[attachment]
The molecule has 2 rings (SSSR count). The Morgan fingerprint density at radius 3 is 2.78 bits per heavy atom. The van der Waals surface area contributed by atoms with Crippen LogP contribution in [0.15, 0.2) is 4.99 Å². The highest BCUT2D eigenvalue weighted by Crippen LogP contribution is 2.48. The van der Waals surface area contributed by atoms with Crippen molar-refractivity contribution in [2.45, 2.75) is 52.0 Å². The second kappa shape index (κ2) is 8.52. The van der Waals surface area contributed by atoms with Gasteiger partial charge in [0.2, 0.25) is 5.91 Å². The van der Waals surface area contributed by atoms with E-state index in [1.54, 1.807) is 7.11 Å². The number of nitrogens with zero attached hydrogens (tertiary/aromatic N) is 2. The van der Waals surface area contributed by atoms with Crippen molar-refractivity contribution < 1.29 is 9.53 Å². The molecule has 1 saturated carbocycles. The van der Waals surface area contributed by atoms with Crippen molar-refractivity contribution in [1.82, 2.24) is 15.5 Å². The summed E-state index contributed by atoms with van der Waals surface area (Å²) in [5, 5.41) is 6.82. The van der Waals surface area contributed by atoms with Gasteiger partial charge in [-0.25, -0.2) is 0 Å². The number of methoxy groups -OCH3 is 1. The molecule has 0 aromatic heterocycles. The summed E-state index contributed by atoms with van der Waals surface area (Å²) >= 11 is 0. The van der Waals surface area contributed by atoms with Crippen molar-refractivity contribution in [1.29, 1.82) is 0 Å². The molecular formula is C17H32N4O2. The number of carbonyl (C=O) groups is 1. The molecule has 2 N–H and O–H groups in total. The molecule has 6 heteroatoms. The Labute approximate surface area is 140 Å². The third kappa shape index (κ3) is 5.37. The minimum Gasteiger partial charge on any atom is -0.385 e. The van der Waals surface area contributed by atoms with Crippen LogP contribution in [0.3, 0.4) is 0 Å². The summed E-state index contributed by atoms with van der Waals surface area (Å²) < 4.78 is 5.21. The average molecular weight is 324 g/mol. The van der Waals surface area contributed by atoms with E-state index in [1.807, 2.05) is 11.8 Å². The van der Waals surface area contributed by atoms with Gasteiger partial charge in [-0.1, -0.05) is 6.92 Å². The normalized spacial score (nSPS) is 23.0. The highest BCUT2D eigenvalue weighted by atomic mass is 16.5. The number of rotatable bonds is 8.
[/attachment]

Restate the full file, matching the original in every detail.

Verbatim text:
The molecule has 2 rings (SSSR count). The Morgan fingerprint density at radius 3 is 2.78 bits per heavy atom. The van der Waals surface area contributed by atoms with Crippen LogP contribution in [0.15, 0.2) is 4.99 Å². The highest BCUT2D eigenvalue weighted by Crippen LogP contribution is 2.48. The van der Waals surface area contributed by atoms with Crippen molar-refractivity contribution in [2.45, 2.75) is 52.0 Å². The second kappa shape index (κ2) is 8.52. The van der Waals surface area contributed by atoms with Gasteiger partial charge in [0.2, 0.25) is 5.91 Å². The van der Waals surface area contributed by atoms with E-state index in [1.54, 1.807) is 7.11 Å². The number of nitrogens with zero attached hydrogens (tertiary/aromatic N) is 2. The van der Waals surface area contributed by atoms with Crippen molar-refractivity contribution < 1.29 is 9.53 Å². The molecule has 1 saturated carbocycles. The van der Waals surface area contributed by atoms with Crippen molar-refractivity contribution in [1.82, 2.24) is 15.5 Å². The summed E-state index contributed by atoms with van der Waals surface area (Å²) in [5, 5.41) is 6.82. The van der Waals surface area contributed by atoms with Gasteiger partial charge in [-0.25, -0.2) is 0 Å². The number of methoxy groups -OCH3 is 1. The molecule has 0 aromatic heterocycles. The summed E-state index contributed by atoms with van der Waals surface area (Å²) >= 11 is 0. The van der Waals surface area contributed by atoms with Crippen molar-refractivity contribution in [1.29, 1.82) is 0 Å². The molecular formula is C17H32N4O2. The number of carbonyl (C=O) groups is 1. The molecule has 2 N–H and O–H groups in total. The molecule has 6 heteroatoms. The Labute approximate surface area is 140 Å². The third kappa shape index (κ3) is 5.37. The minimum Gasteiger partial charge on any atom is -0.385 e. The van der Waals surface area contributed by atoms with Crippen LogP contribution in [0.3, 0.4) is 0 Å². The summed E-state index contributed by atoms with van der Waals surface area (Å²) < 4.78 is 5.21. The average molecular weight is 324 g/mol. The van der Waals surface area contributed by atoms with E-state index in [1.807, 2.05) is 11.8 Å². The van der Waals surface area contributed by atoms with Gasteiger partial charge in [-0.1, -0.05) is 6.92 Å². The normalized spacial score (nSPS) is 23.0. The highest BCUT2D eigenvalue weighted by atomic mass is 16.5. The number of rotatable bonds is 8.